Banks County Opinions...

June 13, 2001

By Todd Simons
The Banks County News
June 13, 2001

Even Granddad was a Braves fan

If every day were holiday, to sport would be as tedious as to work.
Henry IV, Part I, I, ii. 205

As my grandfather grew closer to the end of his life, he had whittled his activities down to two: he watched television, mostly sports and mostly baseball, and he cared for his yard. In these activities he played, and enjoyed his leisure.
His yard was the greenest on a block lined with green two-acre lots. The grass cut neatly around the thick bottoms of the mesquite trees and their stick-like thorns were cast into the rubbish pile. His yard was an ideal place in an ideal neighborhood only a few minutes from downtown San Antonio in a place called Hollywood Park.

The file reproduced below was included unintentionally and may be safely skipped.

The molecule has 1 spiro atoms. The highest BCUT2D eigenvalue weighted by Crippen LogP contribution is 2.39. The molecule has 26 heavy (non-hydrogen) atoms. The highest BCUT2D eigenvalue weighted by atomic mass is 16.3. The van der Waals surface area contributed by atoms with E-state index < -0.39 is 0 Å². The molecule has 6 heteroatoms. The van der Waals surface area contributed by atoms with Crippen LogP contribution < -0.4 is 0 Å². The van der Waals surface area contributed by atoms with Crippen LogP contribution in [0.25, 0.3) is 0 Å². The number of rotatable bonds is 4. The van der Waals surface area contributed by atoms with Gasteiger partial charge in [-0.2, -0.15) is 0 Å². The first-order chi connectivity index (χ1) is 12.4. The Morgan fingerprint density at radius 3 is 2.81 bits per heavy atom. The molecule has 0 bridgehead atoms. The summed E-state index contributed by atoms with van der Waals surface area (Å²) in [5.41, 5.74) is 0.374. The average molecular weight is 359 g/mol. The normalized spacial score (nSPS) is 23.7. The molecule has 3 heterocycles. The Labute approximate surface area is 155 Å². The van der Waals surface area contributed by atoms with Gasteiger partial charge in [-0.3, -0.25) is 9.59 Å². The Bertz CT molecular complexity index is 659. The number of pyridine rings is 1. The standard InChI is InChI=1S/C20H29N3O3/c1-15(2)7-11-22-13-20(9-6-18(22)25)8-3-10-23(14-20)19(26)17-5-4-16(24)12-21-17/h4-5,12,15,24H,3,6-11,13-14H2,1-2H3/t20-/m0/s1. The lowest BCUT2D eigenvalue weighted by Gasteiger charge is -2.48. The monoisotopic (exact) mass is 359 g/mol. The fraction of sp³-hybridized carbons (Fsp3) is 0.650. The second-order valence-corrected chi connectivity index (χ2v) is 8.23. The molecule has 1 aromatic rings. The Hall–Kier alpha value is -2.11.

The deer laze in front yards and dawdle across streets there.
Strictly speaking it is not an Eden, but in my mind it has represented that.
Granddad would sweat in his yard every day. He fought nature and controlled its green tones and restricted its growth and its death. He was the deity of his yard. But despite his divine place in his two acre world, he fought a battle every day he couldn't win, because every day, even in winter or in the summer when the aquifer below San Antonio was low and water restrictions were in place, he found some task to take on. He found a duty in his control of that yard.
It must have been subconsciously like the military, which he made a career of and fought with in World War II, or even like the challenges of life for everyone: There isn't a day that you wake up and say "I have won, now I am through." The war seemed like it could last forever, but each individual continued to fight, or to survive or help others survive.